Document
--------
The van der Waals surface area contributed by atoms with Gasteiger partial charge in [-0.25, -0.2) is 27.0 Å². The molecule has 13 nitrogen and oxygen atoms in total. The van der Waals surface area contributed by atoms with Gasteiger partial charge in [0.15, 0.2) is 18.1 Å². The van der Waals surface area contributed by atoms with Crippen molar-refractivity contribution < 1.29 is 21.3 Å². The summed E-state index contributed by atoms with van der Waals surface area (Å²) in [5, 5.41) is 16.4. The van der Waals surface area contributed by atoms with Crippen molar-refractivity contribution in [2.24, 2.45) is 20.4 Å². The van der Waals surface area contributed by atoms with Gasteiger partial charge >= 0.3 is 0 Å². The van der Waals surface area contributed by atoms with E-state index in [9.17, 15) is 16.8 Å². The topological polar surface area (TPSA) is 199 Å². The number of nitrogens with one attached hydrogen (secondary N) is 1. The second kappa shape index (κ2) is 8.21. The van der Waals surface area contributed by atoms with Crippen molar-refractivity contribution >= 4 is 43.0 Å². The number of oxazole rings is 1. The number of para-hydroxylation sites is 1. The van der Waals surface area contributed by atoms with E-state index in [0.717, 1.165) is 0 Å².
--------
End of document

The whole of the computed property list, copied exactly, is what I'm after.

The van der Waals surface area contributed by atoms with Gasteiger partial charge in [-0.25, -0.2) is 27.0 Å². The molecule has 13 nitrogen and oxygen atoms in total. The van der Waals surface area contributed by atoms with Gasteiger partial charge in [0.15, 0.2) is 18.1 Å². The van der Waals surface area contributed by atoms with Crippen molar-refractivity contribution < 1.29 is 21.3 Å². The summed E-state index contributed by atoms with van der Waals surface area (Å²) in [5, 5.41) is 16.4. The van der Waals surface area contributed by atoms with Crippen molar-refractivity contribution in [2.24, 2.45) is 20.4 Å². The van der Waals surface area contributed by atoms with Gasteiger partial charge >= 0.3 is 0 Å². The van der Waals surface area contributed by atoms with E-state index in [9.17, 15) is 16.8 Å². The topological polar surface area (TPSA) is 199 Å². The number of nitrogens with one attached hydrogen (secondary N) is 1. The second kappa shape index (κ2) is 8.21. The van der Waals surface area contributed by atoms with Crippen molar-refractivity contribution >= 4 is 43.0 Å². The number of oxazole rings is 1. The number of para-hydroxylation sites is 1. The van der Waals surface area contributed by atoms with E-state index in [0.717, 1.165) is 0 Å².